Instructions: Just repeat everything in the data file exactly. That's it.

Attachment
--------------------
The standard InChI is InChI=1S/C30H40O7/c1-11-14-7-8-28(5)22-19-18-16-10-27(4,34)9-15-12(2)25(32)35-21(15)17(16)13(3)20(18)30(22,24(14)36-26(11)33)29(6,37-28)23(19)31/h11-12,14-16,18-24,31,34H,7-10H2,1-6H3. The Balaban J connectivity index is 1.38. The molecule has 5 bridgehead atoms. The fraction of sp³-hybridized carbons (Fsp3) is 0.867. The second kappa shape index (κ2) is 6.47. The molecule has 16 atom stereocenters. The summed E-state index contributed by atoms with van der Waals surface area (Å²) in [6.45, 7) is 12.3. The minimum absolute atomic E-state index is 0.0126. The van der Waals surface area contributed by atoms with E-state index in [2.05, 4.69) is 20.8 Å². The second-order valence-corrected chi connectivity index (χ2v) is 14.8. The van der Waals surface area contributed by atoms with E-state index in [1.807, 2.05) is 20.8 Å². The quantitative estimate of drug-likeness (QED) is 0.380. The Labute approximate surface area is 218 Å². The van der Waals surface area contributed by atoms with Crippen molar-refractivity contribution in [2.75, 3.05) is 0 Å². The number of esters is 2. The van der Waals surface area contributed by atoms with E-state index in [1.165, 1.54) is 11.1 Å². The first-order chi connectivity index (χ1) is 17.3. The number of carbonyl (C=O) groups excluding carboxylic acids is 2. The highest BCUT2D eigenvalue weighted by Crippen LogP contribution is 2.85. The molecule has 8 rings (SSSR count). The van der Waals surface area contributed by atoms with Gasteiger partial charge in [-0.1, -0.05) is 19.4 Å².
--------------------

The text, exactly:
The standard InChI is InChI=1S/C30H40O7/c1-11-14-7-8-28(5)22-19-18-16-10-27(4,34)9-15-12(2)25(32)35-21(15)17(16)13(3)20(18)30(22,24(14)36-26(11)33)29(6,37-28)23(19)31/h11-12,14-16,18-24,31,34H,7-10H2,1-6H3. The Balaban J connectivity index is 1.38. The molecule has 5 bridgehead atoms. The fraction of sp³-hybridized carbons (Fsp3) is 0.867. The second kappa shape index (κ2) is 6.47. The molecule has 16 atom stereocenters. The summed E-state index contributed by atoms with van der Waals surface area (Å²) in [6.45, 7) is 12.3. The minimum absolute atomic E-state index is 0.0126. The van der Waals surface area contributed by atoms with E-state index in [2.05, 4.69) is 20.8 Å². The second-order valence-corrected chi connectivity index (χ2v) is 14.8. The van der Waals surface area contributed by atoms with E-state index in [1.807, 2.05) is 20.8 Å². The quantitative estimate of drug-likeness (QED) is 0.380. The Labute approximate surface area is 218 Å². The van der Waals surface area contributed by atoms with Crippen molar-refractivity contribution in [2.75, 3.05) is 0 Å². The number of esters is 2. The van der Waals surface area contributed by atoms with E-state index in [1.165, 1.54) is 11.1 Å². The first-order chi connectivity index (χ1) is 17.3. The number of carbonyl (C=O) groups excluding carboxylic acids is 2. The highest BCUT2D eigenvalue weighted by Crippen LogP contribution is 2.85. The molecule has 8 rings (SSSR count). The van der Waals surface area contributed by atoms with Gasteiger partial charge in [-0.1, -0.05) is 19.4 Å².